It is almost 18 months to the day since the great and the good of the Irish community sat down for a celebratory meal to mark the 40th anniversary of the Irish Post.
Two weeks ago, some of those same people from Thomas Crosbie Holdings announced that it will cease trading. So what went wrong?
The Irish Post was founded in 1970 by journalist Breandan Mac Lua and accountant Tony Beatty. It was the height of the Troubles in Northern Ireland which had by then extended to Britain.
Irish living in England, Scotland and Wales felt part of a suspect community – every time a bomb went off in Britain eyes seemed to turn to those people of Irish descent, staffing the hospitals, working in the schools and building the roads.
The British media ran government propaganda about the Troubles – two feuding tribes with the army trying to keep the peace between them.
The Irish community needed a voice.
It was the Irish Post that came to provide that voice under the stewardship of McLua and later editor Donal Mooney. The staff worked hard to bring out a high quality product that gave the Irish a voice.
It told the truth of what was going on in the north of Ireland and campaigned relentlessly on injustices such as the Birmingham Six, Judy Ward and the Guildford Four.
Later it played a significant role in bringing to wider attention cases like those of John Mathews, who would otherwise have become miscarriage of justice victims.
‘The Irish Post worked’
The paper also covered other aspects of the community, the cultural side with events like Irish dance, the language, poetry and sport. There were other needs like those of the elderly, the homeless and prisoners.
The Irish were strong in the trade union and labour movements – this was reflected in the paper.
The Irish Post worked, performing a public service and turning a healthy profit.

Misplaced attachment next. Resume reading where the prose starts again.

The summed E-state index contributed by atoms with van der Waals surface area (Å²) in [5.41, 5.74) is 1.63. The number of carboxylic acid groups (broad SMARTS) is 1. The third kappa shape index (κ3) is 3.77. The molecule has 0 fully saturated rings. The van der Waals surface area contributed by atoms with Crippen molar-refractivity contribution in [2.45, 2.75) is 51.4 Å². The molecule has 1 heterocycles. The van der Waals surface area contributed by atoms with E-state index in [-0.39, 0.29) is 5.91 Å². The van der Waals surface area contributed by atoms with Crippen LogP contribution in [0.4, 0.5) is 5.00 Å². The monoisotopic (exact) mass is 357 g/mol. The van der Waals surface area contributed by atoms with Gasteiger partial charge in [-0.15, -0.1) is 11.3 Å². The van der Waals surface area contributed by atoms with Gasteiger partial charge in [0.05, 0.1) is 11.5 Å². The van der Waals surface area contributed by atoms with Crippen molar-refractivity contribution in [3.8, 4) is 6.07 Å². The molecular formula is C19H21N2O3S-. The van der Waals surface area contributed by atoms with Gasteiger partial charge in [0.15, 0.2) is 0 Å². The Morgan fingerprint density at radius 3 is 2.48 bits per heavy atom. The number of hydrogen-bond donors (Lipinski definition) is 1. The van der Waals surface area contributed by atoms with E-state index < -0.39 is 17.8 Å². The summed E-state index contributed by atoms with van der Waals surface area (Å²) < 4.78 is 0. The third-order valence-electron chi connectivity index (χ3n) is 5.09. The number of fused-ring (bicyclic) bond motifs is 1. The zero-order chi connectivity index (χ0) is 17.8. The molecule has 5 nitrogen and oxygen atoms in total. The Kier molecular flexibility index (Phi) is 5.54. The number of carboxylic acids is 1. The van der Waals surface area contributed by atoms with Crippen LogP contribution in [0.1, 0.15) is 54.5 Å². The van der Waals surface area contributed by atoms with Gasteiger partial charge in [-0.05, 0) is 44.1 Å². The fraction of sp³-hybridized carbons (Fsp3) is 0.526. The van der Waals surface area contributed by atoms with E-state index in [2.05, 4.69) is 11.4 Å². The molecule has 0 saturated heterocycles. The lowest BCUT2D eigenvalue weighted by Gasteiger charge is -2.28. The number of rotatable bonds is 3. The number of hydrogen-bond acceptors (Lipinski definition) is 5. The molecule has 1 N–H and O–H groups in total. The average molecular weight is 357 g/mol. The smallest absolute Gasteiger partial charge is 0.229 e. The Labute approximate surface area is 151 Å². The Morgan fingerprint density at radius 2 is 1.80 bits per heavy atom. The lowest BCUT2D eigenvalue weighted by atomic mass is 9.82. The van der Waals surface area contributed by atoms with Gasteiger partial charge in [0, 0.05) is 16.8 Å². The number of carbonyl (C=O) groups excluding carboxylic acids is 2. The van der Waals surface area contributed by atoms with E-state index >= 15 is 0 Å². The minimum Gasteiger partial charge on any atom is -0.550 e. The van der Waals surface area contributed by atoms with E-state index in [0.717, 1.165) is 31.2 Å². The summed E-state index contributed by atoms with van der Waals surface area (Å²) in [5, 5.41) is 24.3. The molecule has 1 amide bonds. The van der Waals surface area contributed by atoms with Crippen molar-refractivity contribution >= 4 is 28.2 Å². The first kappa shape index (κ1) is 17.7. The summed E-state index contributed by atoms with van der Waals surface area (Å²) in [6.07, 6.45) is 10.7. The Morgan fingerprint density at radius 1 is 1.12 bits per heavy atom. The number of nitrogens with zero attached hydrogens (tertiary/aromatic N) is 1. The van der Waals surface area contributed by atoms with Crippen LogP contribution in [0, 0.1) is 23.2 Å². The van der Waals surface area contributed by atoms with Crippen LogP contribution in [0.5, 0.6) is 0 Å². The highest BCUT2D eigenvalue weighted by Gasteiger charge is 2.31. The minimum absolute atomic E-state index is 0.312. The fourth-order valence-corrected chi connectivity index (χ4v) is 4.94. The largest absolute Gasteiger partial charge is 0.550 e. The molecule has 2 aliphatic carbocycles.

The product continued to prosper well into the 1990s. Somewhat ironically it was the ending of the Troubles that spelled some problems for the paper.
The Troubles meant that events in the north of Ireland dominated much of the national news agenda over 30 years.
They transported what was otherwise, for the British media, a regional backwater to become the dominant national news story.
As peace took hold, news from the north subsided to regional status as far as the national media were concerned. This had implications for the Irish press as well.
The Irish Post readjusted, covering much news from the Republic as well as focusing on more peaceful matters in Britain.
The politics continued with writers like Jack Holland and McLua holding this reader, for one, transfixed most weeks with their reflections.
The paper continued to campaign, covering the deaths of Irish prisoners in Brixton prison and surprisingly for some the abuse of British soldiers in barracks.
The deaths at Deepcut and other barracks featured early in the pages of the paper.
The readership, though ageing, remained loyal. Executives at the paper looked to draw in the new generation of Irish emigrant coming to work in Britain, the bright young things that everyone wanted working in their businesses.
This was a difficult ground for the Irish Post to crack – it did not seem a natural buy for this computer literate generation.